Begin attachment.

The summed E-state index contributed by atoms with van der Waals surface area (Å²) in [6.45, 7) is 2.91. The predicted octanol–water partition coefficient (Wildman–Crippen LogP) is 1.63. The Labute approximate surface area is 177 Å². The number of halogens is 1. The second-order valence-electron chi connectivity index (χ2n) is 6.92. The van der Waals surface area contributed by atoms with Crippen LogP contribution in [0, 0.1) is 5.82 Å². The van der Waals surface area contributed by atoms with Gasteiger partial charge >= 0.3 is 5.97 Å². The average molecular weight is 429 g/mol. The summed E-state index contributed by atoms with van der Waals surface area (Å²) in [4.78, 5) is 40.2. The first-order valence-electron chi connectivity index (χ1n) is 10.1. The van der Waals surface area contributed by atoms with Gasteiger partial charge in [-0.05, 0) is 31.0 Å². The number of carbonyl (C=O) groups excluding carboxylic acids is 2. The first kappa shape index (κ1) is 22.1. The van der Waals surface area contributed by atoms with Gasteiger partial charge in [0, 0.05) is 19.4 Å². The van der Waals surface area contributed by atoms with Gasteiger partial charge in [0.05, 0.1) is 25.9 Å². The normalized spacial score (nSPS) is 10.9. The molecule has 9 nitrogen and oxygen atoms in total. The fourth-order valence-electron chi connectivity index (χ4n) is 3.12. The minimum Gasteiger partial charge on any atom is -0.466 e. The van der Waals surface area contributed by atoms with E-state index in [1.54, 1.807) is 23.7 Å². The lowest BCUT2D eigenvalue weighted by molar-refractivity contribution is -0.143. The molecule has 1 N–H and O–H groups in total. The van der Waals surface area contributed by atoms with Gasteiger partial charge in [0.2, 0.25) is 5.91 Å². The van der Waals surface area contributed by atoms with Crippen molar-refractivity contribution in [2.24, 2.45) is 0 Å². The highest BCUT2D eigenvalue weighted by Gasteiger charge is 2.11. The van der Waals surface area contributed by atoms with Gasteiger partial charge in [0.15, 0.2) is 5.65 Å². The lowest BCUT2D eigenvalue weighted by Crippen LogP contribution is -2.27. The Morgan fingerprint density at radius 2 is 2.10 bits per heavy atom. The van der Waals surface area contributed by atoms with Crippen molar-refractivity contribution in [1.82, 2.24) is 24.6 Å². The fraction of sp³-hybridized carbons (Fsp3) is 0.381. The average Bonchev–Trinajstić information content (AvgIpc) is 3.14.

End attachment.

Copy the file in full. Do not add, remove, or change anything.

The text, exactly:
The summed E-state index contributed by atoms with van der Waals surface area (Å²) in [6.45, 7) is 2.91. The predicted octanol–water partition coefficient (Wildman–Crippen LogP) is 1.63. The Labute approximate surface area is 177 Å². The number of halogens is 1. The second-order valence-electron chi connectivity index (χ2n) is 6.92. The van der Waals surface area contributed by atoms with Crippen LogP contribution in [0, 0.1) is 5.82 Å². The van der Waals surface area contributed by atoms with Gasteiger partial charge >= 0.3 is 5.97 Å². The average molecular weight is 429 g/mol. The summed E-state index contributed by atoms with van der Waals surface area (Å²) in [4.78, 5) is 40.2. The first-order valence-electron chi connectivity index (χ1n) is 10.1. The van der Waals surface area contributed by atoms with Gasteiger partial charge in [-0.05, 0) is 31.0 Å². The number of carbonyl (C=O) groups excluding carboxylic acids is 2. The first kappa shape index (κ1) is 22.1. The van der Waals surface area contributed by atoms with Gasteiger partial charge in [0, 0.05) is 19.4 Å². The van der Waals surface area contributed by atoms with Gasteiger partial charge in [0.05, 0.1) is 25.9 Å². The normalized spacial score (nSPS) is 10.9. The molecule has 9 nitrogen and oxygen atoms in total. The fourth-order valence-electron chi connectivity index (χ4n) is 3.12. The minimum Gasteiger partial charge on any atom is -0.466 e. The van der Waals surface area contributed by atoms with E-state index in [1.54, 1.807) is 23.7 Å². The lowest BCUT2D eigenvalue weighted by molar-refractivity contribution is -0.143. The molecule has 1 N–H and O–H groups in total. The van der Waals surface area contributed by atoms with Gasteiger partial charge in [0.2, 0.25) is 5.91 Å². The van der Waals surface area contributed by atoms with Crippen molar-refractivity contribution in [2.24, 2.45) is 0 Å². The highest BCUT2D eigenvalue weighted by Gasteiger charge is 2.11. The van der Waals surface area contributed by atoms with Gasteiger partial charge in [0.15, 0.2) is 5.65 Å². The lowest BCUT2D eigenvalue weighted by Crippen LogP contribution is -2.27. The Morgan fingerprint density at radius 2 is 2.10 bits per heavy atom. The van der Waals surface area contributed by atoms with Crippen molar-refractivity contribution in [1.82, 2.24) is 24.6 Å². The fraction of sp³-hybridized carbons (Fsp3) is 0.381. The average Bonchev–Trinajstić information content (AvgIpc) is 3.14.